Thursday, July 10, 2008

Hodder, signing agonies and a few moments of stillness

Some excitement on the book front: I've been asked by Ann Gawthorpe, a Hodder author, to add a section on self-publishing to her forthcoming book, Teach Yourself How to Write Your Life Story, so I've done that for her and sent it off. Thanks for thinking of me, Ann - and I look forward to reading the book when it comes out in January 2009.

Though I'm afraid it's rather a case of from the sublime to the you-know-what today. This morning, I was asked to go in and sign books at a shop that must (to spare my fellow-writers' delicate blushes) remain nameless in a nearby town. As you know, these days being invited to do something by a shop that must remain ... (well, you know the rest ...) is much like Goliath inviting David for supper and a "chat". For me personally that is - I must stress that point or I fear I will be beaten with twigs (which is strangely attractive, I must say). Again ... That is (I'm back to the David image now, in case you're lost), I know he doesn't want me there (ah, understandably of course - who would?), and there ain't no way on earth I'm going to get out of there alive. Which proved to be much the case. When I got there, the assistants - even those who knew I was coming - stared at me in shock (not that I can blame them - I was dressed rather strangely and my hair was wild, dahlings, wild ...), and I had to beg one of them to get copies of Pink Champagne and Apple Juice out of the stock room where the shop (etc etc) have decided to keep them. Overcome with terror, I didn't dare ask them about my other books. They then swept me into the never-visited Local Interest books corner where they'd hidden the rest of my stuff - naturally I always lower the tone, you see ... Still, my fellow-writers bravely rescued me and, as the three of them have wonderful books which people like and want to have in their shops (hurrah!), I managed to sign four or five copies of mine. The truly and utterly-butterly wonderful assistant even allowed me to move some of my stock up from the bottom shelf, but only to the one above. No doubt they'll be down on the bottom shelf once more by the end of the day and in the stock room again by the weekend. Indeed, I can't blame them, m'dears - I'm obviously such a bad person that I am lucky to be allowed to remain in Surrey at all, tee hee. Next time, I'll think I'll take a t-shirt saying "Yes I know I embarrass you but I'm from Essex and one must make allowances for the underprivileged!" Hey ho.

(And yes, I still do prefer the original of that last paragraph - which I have kept btw as you never know when it might come in handy for purposes of bribery and corruption, cue evil laughter ... - but it's edit or die, I fear ...!! I will be in disguise for the next few weeks just in case of literary repercussions. The owl hoots at midnight and I'm the one under the lamp-post dressed in purdah ... Oh, and the will's under the bed.)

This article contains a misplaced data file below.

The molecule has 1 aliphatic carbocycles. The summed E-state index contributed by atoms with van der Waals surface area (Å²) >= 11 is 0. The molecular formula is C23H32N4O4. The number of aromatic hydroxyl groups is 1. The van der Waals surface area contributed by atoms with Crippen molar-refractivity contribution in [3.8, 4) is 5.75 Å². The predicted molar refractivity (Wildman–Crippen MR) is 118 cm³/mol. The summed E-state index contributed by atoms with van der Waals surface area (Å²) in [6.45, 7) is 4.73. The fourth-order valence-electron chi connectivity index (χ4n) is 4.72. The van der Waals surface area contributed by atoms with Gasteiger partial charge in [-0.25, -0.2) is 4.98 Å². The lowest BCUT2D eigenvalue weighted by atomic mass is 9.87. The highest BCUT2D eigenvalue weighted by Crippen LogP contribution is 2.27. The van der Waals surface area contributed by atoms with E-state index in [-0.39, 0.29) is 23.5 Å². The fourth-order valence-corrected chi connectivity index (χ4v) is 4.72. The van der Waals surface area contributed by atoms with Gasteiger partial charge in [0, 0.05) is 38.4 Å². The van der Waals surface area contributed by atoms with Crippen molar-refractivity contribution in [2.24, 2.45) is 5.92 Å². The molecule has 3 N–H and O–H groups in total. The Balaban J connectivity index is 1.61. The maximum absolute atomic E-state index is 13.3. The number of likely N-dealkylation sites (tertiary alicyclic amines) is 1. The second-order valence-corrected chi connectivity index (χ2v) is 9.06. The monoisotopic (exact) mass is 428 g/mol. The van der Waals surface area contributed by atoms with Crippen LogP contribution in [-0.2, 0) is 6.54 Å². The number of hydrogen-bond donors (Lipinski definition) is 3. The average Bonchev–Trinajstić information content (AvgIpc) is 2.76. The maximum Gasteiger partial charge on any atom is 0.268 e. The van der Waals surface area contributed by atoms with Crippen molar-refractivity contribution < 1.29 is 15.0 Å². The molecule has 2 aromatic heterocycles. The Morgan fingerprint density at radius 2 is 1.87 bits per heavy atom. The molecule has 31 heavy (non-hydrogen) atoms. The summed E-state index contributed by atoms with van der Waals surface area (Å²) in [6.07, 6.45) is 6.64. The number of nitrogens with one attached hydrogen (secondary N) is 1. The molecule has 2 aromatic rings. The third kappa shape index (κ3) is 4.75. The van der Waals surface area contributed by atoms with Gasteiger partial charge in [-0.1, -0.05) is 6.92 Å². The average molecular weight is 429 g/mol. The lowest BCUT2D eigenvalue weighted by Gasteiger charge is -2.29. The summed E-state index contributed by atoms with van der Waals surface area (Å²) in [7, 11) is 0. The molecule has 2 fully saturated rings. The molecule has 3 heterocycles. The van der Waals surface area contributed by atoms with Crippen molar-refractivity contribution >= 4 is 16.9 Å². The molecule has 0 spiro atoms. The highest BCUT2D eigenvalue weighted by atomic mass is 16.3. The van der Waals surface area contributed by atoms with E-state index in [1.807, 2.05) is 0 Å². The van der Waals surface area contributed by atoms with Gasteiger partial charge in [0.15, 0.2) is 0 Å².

So, reeling from the trauma of all that, I managed to stagger back home, still carrying the books I'd brought of course, and edit another chapter of The Bones of Summer. I'm facing the really long chapter now - Chapter 15 - so I've eaten the last of Jane H's chocolate (thanks, Jane) in order to psyche myself up for it. Ooh, and talking of books, Maloney's Law on now has 5 whole sellers of new copies on it, hurrah, including Mr US Amazon himself. Gosh! But no cover art yet - sigh. We struggle on ...

This afternoon, I attended one of the Diocesan Summer School workshops run by Viv Stacey (whom I rate) called "Guarding the Heart". I started the session feeling completely trammelled by the day, but actually it was quite interesting and parts of it I even got enthused about. I took down the details of the Contemplative Spirituality Network and will be keeping an eye on them. She gave out some good meditation tips too, which I shall try to use at some point.

I've also just finished "Showcase Myspace: The New Poetry". Um, I have to admit, first off, that I didn't actually think it was very good as a collection - many of the pieces had poems inside them (probably) but they were very cunningly hidden by a clutter of words, so rather a disappointment really, as well as being too overwrought and melodramatic. That said, one or two pieces did take my fancy, including Robert D Edelman's "In the cards", and the humour of Nicky Jones' "Bunion" is fun but I could have done without the exclamation marks. Please can someone edit this properly?? However, I do think that Janice Windle's work which ends the book has a hell of a lot of power and really deserves to be elsewhere. She's a fabulous artist too.

Today's nice things:

1. Having something in a Hodder book
2. Escaping the agony of the shop that must not ... oh, you know!
3. Editing Bones
4. The Diocesan workshop.

Anne Brooke
Anne's website


Unknown said...

Yikes, lass, that's really sucky of Waterstones! I must say my local branch is a lot better - I think policy on local authors is very much a local thing, rather than coming from HQ. Chin up and hope you sell lots...

Anne Brooke said...

You must just be a lot luckier, WFH! Since they've changed their buying policies a couple of years ago, it's been a horrendous experience all round!



Tania Hershman said...

Wow, Waterstones are so mean! I don't quite understand why they invited you if they don't really want you there?
Congrats on the Teach Yourself.. book, that sounds wonderful, so your mean experience was bookended by rather more positive news!

Anne Brooke said...

I know - they can be so brutal, but actually we're fairly used to it by now. We tend to bypass the bookshops and go straight to the customer!

Hugs to you, babe